Why Can’t I Access My Files and Why Is My New Computer and New Server Slower Than My Old One?

November 8th, 2011


We operate under a very simple “best practice” premise for anti-virus.

  • Workstations should have anti-virus that scans only the workstation and related memory sticks, etc.
  • Servers should have anti-virus that scans only the server itself.

Sometimes the anti-virus on the desktop side is configured to also scan the drives and folders that are really on the file server.   This can sometimes cause horrible performance issues for users.   Examples would include users complaining that Microsoft Office says that their files are “read only” or other files that the user has access too randomly say they could not be saved.   This can happen regardless of whether you have Windows XP, Windows Vista, or Windows 7 and regardless of whether you are using a server running Windows or Novell.   The solution is to tell the desktop anti-virus to stop scanning the server drives and folders.  The relief is immediate.

Workstation and Server Performance

Today’s servers and workstations are dramatically faster than their counterparts even a few years ago.  One of the comments we have seen from some sites getting new computers and new servers has been, “If I bought new computers and a new server, why is it slower than my old equipment?”  In examining these claims in some cases we have found this to be true.    The reason appears to be something called Opportunistic Locking.   This “feature” is turned on by default in every Windows server and workstation operating system and with every Novell server.   This feature is trying to improve performance, but from our experience it does just the opposite.    Most accounting and database vendors agree with CSI that this feature should be turned off when running their software.   Turning this off on your servers and workstations is quite simple regardless of operating system.  However, a reboot will be required for any server for the changes to take effect so that needs to be carefully planned.   If Opportunistic locking is the villain, the improvement in performance will be immediate.  If not, the settings change should not do any harm and we’d have to look for another explanation.   We have seen an uptick in this performance issue relating to Windows 7 workstations connecting to Novell and Windows servers and Windows XP workstations connecting to Windows Server 2008 R2 operating systems.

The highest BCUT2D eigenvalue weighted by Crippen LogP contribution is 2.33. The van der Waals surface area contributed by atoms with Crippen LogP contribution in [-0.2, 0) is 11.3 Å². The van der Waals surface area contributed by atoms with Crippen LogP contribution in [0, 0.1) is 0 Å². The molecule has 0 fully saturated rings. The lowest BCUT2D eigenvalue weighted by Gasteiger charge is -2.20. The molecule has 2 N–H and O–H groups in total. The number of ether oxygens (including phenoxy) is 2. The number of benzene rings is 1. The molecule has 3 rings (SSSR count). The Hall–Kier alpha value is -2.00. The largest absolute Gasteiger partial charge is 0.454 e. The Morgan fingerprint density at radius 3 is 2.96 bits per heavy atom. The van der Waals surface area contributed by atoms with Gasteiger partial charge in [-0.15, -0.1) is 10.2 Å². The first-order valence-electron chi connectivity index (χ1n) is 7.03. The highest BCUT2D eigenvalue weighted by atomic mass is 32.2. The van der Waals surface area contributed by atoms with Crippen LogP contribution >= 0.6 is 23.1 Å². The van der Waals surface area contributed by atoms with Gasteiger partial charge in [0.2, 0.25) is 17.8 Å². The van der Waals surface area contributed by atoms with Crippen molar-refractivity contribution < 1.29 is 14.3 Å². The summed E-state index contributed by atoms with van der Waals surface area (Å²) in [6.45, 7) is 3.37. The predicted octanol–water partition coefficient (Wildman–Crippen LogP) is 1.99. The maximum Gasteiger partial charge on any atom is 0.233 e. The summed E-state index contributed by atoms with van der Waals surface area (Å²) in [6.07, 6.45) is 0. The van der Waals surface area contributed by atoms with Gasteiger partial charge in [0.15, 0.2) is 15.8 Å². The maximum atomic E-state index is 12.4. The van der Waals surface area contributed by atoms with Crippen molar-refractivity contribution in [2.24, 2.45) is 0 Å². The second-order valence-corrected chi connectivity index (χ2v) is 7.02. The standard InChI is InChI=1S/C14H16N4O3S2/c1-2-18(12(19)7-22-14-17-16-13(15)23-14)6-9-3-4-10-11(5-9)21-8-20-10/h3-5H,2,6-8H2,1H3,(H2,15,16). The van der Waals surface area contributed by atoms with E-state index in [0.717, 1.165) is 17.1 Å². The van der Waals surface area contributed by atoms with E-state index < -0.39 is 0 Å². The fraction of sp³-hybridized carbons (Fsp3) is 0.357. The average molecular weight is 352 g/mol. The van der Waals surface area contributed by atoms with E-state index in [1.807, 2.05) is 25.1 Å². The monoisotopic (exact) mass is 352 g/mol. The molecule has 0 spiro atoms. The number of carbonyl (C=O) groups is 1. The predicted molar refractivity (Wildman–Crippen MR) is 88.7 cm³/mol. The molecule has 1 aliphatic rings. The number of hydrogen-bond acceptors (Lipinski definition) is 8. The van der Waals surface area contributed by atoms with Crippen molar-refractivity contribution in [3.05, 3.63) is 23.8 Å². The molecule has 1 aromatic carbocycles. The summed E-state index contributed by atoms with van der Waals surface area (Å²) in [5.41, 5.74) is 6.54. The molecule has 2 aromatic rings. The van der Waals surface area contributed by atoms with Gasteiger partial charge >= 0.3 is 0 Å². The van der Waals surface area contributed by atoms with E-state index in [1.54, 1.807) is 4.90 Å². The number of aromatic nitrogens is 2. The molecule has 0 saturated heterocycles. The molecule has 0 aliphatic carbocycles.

To find out more about how CSI can help your business, contact us.


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